Slavery and human trafficking are still "far too common" in the UK, MPs have heard, more than 200 years since William Wilberforce's campaign to abolish the slave trade achieved success.
On 14 October 2010, Peter Bone, Tory chair of the all-party parliamentary group on human trafficking, said there were at least 10,000 slaves in the UK and an estimated 27 million around the world.
In a debate ahead of anti-slavery day on 18 October, Mr Bone called for tighter border controls to help eradicate the practice.
"This is the very best way to end trafficking," he said. "The UK must be a country that it's just not worth it for the traffickers to use."
Mr Bone said that human trafficking ranked alongside narcotics and firearms in the top three most profitable criminal activities, but had neither the same profile or resources to combat it.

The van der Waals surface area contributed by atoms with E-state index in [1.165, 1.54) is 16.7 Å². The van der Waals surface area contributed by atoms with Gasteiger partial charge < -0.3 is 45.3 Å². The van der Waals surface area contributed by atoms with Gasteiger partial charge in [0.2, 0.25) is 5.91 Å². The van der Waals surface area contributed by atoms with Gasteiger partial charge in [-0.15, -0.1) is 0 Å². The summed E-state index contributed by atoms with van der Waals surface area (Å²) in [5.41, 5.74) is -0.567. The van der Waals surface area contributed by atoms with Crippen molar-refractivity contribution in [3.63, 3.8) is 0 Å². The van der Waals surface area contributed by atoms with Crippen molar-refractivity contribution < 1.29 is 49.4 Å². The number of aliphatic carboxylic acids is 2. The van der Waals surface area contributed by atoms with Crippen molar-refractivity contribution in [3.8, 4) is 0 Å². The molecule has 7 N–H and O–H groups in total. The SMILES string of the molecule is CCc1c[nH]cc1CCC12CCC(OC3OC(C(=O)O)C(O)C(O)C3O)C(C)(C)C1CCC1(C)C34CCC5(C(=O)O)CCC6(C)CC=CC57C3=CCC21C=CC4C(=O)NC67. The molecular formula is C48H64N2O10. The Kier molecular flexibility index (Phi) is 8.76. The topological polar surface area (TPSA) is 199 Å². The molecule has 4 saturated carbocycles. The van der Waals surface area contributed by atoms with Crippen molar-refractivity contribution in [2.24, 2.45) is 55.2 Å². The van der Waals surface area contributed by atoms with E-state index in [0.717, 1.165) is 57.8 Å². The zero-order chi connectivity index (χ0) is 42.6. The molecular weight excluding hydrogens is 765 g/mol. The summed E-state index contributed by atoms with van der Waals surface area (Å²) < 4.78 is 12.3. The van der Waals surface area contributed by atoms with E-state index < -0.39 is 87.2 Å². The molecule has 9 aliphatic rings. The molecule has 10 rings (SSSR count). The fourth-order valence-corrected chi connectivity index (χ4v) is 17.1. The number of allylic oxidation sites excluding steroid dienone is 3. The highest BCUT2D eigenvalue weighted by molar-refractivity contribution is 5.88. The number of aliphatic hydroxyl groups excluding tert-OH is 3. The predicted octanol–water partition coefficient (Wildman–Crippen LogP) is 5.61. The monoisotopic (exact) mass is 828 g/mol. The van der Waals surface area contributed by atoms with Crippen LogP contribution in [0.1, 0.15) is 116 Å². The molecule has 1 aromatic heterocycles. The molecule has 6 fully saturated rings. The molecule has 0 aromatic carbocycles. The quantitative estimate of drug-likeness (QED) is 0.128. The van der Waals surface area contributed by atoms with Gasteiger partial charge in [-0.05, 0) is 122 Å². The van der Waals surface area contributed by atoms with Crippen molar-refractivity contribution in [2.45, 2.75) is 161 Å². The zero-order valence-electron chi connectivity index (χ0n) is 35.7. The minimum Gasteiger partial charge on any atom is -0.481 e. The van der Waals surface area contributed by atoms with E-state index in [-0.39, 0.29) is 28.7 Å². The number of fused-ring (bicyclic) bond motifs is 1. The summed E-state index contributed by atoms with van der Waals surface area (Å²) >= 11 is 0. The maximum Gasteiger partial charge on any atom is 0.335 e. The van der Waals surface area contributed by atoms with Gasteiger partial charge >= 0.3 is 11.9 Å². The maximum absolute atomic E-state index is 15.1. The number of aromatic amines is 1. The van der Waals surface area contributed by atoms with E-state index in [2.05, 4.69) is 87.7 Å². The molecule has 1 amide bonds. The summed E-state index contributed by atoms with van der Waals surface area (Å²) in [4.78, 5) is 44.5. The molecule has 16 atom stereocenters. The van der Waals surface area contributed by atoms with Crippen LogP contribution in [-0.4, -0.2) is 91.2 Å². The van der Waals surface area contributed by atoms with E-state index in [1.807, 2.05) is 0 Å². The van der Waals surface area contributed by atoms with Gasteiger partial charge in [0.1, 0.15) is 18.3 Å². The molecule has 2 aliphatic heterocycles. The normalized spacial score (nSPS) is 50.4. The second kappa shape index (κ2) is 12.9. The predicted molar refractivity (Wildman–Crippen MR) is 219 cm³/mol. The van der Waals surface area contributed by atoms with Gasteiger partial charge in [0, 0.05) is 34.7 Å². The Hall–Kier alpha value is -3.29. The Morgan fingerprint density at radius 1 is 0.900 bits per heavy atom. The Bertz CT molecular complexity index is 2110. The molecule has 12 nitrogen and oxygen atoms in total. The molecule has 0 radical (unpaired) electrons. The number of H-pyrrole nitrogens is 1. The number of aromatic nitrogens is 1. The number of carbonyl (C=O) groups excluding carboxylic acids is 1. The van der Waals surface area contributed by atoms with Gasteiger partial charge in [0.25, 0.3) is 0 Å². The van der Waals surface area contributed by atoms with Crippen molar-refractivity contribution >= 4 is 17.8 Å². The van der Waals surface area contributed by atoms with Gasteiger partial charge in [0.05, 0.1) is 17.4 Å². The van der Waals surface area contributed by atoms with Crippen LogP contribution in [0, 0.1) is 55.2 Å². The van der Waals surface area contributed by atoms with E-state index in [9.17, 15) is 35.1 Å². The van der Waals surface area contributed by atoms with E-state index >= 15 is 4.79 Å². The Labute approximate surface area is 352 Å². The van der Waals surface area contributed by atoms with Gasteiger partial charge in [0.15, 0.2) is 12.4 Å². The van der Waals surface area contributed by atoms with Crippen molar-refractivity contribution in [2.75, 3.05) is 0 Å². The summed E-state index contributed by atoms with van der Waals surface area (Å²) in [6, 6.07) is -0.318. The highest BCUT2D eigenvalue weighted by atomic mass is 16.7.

The main victims in the UK were women and children, he told MPs, with women often lured to the UK with a promise of a job but then forced into prostitution.
"More than 200 years after the abolition of the slave trade, why are we here debating slavery?" Mr Bone asked.
"Are we celebrating the success of William Wilberforce? Are we here congratulating ourselves that there still remains no slavery within the UK?
"No we are not. Slavery and trafficking are still far too common an occurrence."
And he added: "Just because the problem is not as visible in the time of William Wilberforce, this certainly does not mean it is not as important or as serious."